The physician’s strengths include herbs one and all

With compassion and knowledge may your illness fall

While sweeping away darkness from body and soul

In the physician’s robe, heroic deeds make you whole.

If we feel dis-ease we need to take action and the first step is to clear away any physical and emotional toxins that are causing blockages to our vitality. These blockages really can make us unwell and sap our energy, not just physical energy but spiritual and emotional too. Dis-ease is a sign of imbalance within and the holistic view of this is that physical illnesses are almost invariably caused by some kind of emotional or spiritual blockage or issue that needs to be looked at, worked through or swept away.

I can remember my mother having a large Broom bush in our back garden when I was little; it grew right next to the Rosemary. I never quite knew why my mother grew the Broom because I found it rather uninteresting at the time, except that I did love its bright yellow flowers. Looking back now I realise that actually my mother had a great many medicinal herbs and plants in our garden and although I know she wasn’t ‘of the Craft’ she had a great love of nature and adored all kinds of plants and herbs.  In fact it’s been quite interesting for me to take time and remember all the medicinal and sacred plants and trees my mother actually grew – Rosemary, Broom, Mint, Heather, Rowan, Cherry, Rose, Hawthorn, Chives, Thyme…and probably more but that’s all I can remember right now. Maybe somewhere in her psyche she was a witch.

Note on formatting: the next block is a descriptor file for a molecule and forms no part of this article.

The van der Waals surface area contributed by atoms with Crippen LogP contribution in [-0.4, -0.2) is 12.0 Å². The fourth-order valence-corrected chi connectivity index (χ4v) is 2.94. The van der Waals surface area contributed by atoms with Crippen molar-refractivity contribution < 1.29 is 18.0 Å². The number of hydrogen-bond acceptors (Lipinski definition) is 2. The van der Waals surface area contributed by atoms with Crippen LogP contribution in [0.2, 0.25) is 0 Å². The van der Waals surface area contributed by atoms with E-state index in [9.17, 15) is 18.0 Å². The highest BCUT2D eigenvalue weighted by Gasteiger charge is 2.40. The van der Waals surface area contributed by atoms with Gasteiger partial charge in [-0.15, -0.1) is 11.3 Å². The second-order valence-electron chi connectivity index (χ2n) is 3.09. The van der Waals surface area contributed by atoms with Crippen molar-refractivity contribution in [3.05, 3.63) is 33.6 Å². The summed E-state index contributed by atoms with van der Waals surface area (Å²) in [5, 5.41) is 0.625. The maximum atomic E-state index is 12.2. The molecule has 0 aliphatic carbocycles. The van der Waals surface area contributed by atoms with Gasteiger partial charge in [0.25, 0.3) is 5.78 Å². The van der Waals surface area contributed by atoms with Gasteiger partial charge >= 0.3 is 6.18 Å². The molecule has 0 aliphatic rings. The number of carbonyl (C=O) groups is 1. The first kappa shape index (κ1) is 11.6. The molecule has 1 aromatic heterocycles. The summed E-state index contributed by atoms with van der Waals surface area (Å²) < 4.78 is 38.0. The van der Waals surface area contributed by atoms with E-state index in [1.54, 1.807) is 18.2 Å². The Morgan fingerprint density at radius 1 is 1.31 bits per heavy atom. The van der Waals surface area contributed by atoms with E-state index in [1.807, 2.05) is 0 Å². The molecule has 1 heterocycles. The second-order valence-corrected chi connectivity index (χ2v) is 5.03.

It’s one of those funnily strange things that the word Ngetal doesn’t actually refer to the name of a tree or plant. It actually means ‘wounding’, ‘to pierce or stab’ or ‘charm’.  Word Oghams associated with the letter are related to the practice of medicine, so healing could be assumed to be strongly linked with a physician’s healing chant (or charm). how does wounding or piercing relate to healing though? An example from an Anglo-Saxon Book of Leech-craft could provide an answer. It provides a healing charm which says ‘I wound the worm, I strike the worm, I kill the worm’ (in those days worm was another name for disease or illness). So the wounding or piercing is not literal although it could be, such as in lancing a boil or cutting a person in order to bleed them, or attaching a leech that would pierce the skin in order to suck out the blood (another form of blood-letting). We can see then that Ngetal refers to cleansing and healing by chanting incantations but also by piercing and wounding – perhaps metaphorically cutting the toxins out of the body or inner self. In relation to this ‘cutting and piercing’ it is also interesting to note that Broom is the close cousin of Gorse – a prickly, and very spiky plant. And when you think about it, using a ‘broom’ is decisive action isn’t it…no messing about…sweep and sweep and sweep until the dirt is gone.